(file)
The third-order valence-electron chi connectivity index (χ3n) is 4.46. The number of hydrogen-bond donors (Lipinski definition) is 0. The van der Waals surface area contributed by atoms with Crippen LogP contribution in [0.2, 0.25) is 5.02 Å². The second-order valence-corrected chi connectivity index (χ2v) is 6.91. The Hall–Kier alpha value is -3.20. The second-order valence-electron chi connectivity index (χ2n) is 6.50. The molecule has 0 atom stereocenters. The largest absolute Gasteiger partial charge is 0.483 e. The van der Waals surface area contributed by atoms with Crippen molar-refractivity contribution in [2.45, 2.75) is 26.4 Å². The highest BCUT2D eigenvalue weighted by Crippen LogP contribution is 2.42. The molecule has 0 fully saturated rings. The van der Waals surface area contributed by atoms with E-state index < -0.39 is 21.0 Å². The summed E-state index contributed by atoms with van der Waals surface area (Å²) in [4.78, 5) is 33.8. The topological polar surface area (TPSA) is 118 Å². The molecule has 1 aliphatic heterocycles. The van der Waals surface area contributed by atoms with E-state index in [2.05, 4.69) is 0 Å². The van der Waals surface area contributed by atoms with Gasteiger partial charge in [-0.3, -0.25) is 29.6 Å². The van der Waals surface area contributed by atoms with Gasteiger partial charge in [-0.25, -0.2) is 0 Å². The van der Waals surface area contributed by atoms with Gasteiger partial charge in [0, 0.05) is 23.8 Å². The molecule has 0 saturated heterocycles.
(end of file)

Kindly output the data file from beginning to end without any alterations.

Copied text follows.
The third-order valence-electron chi connectivity index (χ3n) is 4.46. The number of hydrogen-bond donors (Lipinski definition) is 0. The van der Waals surface area contributed by atoms with Crippen LogP contribution in [0.2, 0.25) is 5.02 Å². The second-order valence-corrected chi connectivity index (χ2v) is 6.91. The Hall–Kier alpha value is -3.20. The second-order valence-electron chi connectivity index (χ2n) is 6.50. The molecule has 0 atom stereocenters. The largest absolute Gasteiger partial charge is 0.483 e. The van der Waals surface area contributed by atoms with Crippen molar-refractivity contribution in [2.45, 2.75) is 26.4 Å². The highest BCUT2D eigenvalue weighted by Crippen LogP contribution is 2.42. The molecule has 0 fully saturated rings. The van der Waals surface area contributed by atoms with E-state index < -0.39 is 21.0 Å². The summed E-state index contributed by atoms with van der Waals surface area (Å²) in [4.78, 5) is 33.8. The topological polar surface area (TPSA) is 118 Å². The molecule has 1 aliphatic heterocycles. The van der Waals surface area contributed by atoms with E-state index in [2.05, 4.69) is 0 Å². The van der Waals surface area contributed by atoms with Gasteiger partial charge in [-0.3, -0.25) is 29.6 Å². The van der Waals surface area contributed by atoms with Gasteiger partial charge in [-0.25, -0.2) is 0 Å². The van der Waals surface area contributed by atoms with Gasteiger partial charge in [0, 0.05) is 23.8 Å². The molecule has 0 saturated heterocycles.